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Makaravank, Tavush Region, Armenia

Makaravank is situated not far from Achadjur village on the slope of Paitatap Mountain. The monastery is one of the important architectural monuments of medieval Armenia. All the constructions of the monastic complex are built of red tufa stone, pink andesite and greenish stones. At one time Makaravank was surrounded with impressive walls. The monastic complex consists of 3 churches and a porch. There is a spring, a vaulted gate, 2 ancient cemeteries and ruins of utility rooms on the territory of the monastery.

The most ancient church of the complex (X -XI) built of red tufa stone is rectangular outside and cruciform inside. The entrance is in the western part through which the church is connected with the porch. The front part of the altar is decorated with delicate geometric and plant ornaments.

In 1198 Father Superior of the monastery Hovhannes A (the 1st) built cross-domed church of Sourb Astvatsatsin (St. Virgin Mary). It’s cruciform inside and octahedral outside. The most remarkable interior elements are original bas-reliefs depicting birds, lions and a single combat between an eagle and a dragon. A tumbledown chapel sides the church in the north.

The main church of Makaravank was built in 1205 by the son of Prince Bazaz Vardan. The church rectangular outside and cruciform inside is a domical hall. There are double-level side chapels at the right and left corners of the altar. The interior is generously decorated with highly artistic works of the Armenian medieval sculptors. The ornaments from eight pointed stars and octahedron with carved bas-reliefs depicting mythic creatures, birds, fish and heroes from the Bible are genuine masterpieces of the Armenian art. Inside one of the eight pointed stars a sculptural portrait of the architect of the church (and probably the sculptor as well) and his name “Yeritasard” (means “young”) are carved.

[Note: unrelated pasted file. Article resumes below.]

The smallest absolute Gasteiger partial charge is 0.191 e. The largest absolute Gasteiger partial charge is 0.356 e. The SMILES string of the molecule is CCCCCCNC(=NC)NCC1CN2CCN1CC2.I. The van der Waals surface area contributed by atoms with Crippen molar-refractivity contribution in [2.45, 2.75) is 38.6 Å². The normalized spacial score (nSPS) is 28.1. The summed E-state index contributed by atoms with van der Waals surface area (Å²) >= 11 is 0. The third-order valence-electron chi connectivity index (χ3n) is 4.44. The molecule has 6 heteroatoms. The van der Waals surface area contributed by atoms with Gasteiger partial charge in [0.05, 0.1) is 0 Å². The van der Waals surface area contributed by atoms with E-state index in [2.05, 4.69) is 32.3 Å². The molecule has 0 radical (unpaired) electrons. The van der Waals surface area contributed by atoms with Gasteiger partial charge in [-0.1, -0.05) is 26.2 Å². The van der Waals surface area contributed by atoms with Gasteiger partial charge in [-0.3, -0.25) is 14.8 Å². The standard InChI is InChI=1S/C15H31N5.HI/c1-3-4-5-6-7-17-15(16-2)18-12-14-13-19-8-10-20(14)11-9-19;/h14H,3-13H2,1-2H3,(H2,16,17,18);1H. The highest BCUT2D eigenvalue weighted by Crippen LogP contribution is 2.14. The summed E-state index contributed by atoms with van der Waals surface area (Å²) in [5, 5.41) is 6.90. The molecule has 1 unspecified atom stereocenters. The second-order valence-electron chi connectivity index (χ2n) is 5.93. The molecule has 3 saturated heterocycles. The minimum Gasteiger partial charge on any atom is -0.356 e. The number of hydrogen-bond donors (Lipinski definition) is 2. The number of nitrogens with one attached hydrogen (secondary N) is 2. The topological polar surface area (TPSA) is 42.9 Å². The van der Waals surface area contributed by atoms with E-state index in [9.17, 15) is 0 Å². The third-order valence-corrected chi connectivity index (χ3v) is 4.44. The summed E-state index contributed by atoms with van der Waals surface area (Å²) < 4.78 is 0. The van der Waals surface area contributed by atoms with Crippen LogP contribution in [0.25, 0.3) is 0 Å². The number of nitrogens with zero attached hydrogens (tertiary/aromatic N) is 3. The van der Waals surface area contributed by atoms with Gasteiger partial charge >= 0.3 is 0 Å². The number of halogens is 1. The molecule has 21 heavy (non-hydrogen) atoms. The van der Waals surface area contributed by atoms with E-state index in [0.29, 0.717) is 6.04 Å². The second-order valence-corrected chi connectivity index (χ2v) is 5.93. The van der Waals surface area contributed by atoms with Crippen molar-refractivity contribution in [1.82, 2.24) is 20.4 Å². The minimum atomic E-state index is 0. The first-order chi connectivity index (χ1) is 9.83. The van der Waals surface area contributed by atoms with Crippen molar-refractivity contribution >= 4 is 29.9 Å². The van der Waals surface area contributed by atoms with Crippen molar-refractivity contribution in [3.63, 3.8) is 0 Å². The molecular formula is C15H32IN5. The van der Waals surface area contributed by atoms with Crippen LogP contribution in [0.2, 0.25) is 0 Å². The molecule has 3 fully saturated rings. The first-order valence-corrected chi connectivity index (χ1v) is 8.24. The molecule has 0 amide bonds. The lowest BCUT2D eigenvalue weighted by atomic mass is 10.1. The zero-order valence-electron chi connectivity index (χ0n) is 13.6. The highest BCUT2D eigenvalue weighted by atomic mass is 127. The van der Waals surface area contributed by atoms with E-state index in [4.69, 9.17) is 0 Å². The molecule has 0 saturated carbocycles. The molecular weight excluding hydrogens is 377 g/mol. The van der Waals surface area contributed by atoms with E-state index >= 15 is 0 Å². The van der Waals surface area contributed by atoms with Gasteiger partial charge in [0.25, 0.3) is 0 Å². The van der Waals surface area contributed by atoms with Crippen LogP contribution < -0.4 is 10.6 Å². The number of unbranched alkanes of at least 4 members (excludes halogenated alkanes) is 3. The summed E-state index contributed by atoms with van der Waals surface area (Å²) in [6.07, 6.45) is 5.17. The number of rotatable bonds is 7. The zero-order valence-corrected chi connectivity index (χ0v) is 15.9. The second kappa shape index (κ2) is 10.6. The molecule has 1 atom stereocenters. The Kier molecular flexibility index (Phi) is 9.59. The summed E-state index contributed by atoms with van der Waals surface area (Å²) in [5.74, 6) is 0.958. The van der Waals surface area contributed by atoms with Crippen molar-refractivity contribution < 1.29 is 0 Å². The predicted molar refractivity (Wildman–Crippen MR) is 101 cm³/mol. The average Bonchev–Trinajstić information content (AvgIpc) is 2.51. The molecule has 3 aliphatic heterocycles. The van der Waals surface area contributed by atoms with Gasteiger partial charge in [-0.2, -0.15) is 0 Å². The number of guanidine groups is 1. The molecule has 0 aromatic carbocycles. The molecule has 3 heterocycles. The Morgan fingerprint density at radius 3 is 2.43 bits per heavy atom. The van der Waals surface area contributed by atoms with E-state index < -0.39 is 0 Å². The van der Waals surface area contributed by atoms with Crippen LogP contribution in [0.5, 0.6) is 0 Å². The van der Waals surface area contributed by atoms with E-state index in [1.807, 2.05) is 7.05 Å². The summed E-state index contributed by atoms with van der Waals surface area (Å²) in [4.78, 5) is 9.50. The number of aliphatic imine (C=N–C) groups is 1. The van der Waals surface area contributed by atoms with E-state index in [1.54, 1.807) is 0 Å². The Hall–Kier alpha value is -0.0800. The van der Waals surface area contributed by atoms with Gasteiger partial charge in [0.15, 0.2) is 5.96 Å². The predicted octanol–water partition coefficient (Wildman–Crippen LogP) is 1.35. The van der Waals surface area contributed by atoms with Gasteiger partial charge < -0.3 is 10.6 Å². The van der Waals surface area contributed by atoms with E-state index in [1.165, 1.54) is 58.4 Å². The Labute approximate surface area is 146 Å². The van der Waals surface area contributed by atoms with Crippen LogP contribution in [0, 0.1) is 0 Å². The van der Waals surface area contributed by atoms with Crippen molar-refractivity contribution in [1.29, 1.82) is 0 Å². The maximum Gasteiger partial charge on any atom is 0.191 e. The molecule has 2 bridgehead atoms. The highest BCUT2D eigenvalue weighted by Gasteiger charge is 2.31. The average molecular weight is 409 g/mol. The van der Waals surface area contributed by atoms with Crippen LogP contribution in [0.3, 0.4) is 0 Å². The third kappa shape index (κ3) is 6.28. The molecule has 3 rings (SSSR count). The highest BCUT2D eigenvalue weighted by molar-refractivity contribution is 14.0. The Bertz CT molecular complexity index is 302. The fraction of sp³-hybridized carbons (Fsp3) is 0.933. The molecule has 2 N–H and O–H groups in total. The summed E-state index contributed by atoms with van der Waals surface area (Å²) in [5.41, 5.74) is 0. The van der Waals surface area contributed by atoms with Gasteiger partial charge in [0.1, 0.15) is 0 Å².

At the beginning of the XIII century Vache Amberdtsi (from princely Vachoutian family) built a porch eastern part of which was connected with the ancient church and northern part – with the main church. The eastern entrance is decorated with high reliefs depicting a single combat between a lion and a bull. The porch is notable for its rich interior. Its walls are adorned with splendid plant and geometric ornaments.

A tumbledown bakery (nshkharatoun) sides the porch from the north-east. Once there was baking bread used during different religious ceremonies. This square vaulted construction is one of the several of such type which survived to our days.

The last time Makaravank was restored in 1970-1980. Today this monastery which is ranked among such masterpieces of the Armenian architecture as Bgheno Noravank, Gandzasar and church of Sourb Khach is doomed to demolition. It’s demolishing because of landslide as well as crumbling andesite which cannot resist the dampness.

By Natalia Ghukasyan,


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